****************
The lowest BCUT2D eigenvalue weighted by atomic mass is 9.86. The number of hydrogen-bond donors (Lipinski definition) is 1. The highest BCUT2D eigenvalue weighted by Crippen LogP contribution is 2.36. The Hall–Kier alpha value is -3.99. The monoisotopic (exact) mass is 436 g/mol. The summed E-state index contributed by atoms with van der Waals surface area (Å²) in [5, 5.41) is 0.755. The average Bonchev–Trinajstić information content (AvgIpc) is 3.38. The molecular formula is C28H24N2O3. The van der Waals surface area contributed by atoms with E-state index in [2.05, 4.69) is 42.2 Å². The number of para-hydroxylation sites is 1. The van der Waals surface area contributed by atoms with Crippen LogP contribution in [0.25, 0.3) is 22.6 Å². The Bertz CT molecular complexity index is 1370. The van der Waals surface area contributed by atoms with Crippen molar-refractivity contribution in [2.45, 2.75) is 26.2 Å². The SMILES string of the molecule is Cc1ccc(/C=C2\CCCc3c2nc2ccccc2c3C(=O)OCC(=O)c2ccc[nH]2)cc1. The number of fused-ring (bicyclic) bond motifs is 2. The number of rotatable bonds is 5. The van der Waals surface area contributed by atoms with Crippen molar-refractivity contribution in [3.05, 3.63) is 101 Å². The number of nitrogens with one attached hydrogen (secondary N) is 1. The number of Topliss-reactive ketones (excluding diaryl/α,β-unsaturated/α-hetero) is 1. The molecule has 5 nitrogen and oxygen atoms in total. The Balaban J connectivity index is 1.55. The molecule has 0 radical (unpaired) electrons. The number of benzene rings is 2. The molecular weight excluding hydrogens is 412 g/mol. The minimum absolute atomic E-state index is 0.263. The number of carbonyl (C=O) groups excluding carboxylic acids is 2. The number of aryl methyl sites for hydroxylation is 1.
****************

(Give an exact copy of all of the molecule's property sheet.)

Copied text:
The lowest BCUT2D eigenvalue weighted by atomic mass is 9.86. The number of hydrogen-bond donors (Lipinski definition) is 1. The highest BCUT2D eigenvalue weighted by Crippen LogP contribution is 2.36. The Hall–Kier alpha value is -3.99. The monoisotopic (exact) mass is 436 g/mol. The summed E-state index contributed by atoms with van der Waals surface area (Å²) in [5, 5.41) is 0.755. The average Bonchev–Trinajstić information content (AvgIpc) is 3.38. The molecular formula is C28H24N2O3. The van der Waals surface area contributed by atoms with E-state index in [2.05, 4.69) is 42.2 Å². The number of para-hydroxylation sites is 1. The van der Waals surface area contributed by atoms with Crippen LogP contribution in [0.25, 0.3) is 22.6 Å². The Bertz CT molecular complexity index is 1370. The van der Waals surface area contributed by atoms with Crippen molar-refractivity contribution in [2.45, 2.75) is 26.2 Å². The SMILES string of the molecule is Cc1ccc(/C=C2\CCCc3c2nc2ccccc2c3C(=O)OCC(=O)c2ccc[nH]2)cc1. The number of fused-ring (bicyclic) bond motifs is 2. The number of rotatable bonds is 5. The van der Waals surface area contributed by atoms with Crippen molar-refractivity contribution in [3.05, 3.63) is 101 Å². The number of nitrogens with one attached hydrogen (secondary N) is 1. The number of Topliss-reactive ketones (excluding diaryl/α,β-unsaturated/α-hetero) is 1. The molecule has 5 nitrogen and oxygen atoms in total. The Balaban J connectivity index is 1.55. The molecule has 0 radical (unpaired) electrons. The number of benzene rings is 2. The molecular weight excluding hydrogens is 412 g/mol. The minimum absolute atomic E-state index is 0.263. The number of carbonyl (C=O) groups excluding carboxylic acids is 2. The number of aryl methyl sites for hydroxylation is 1.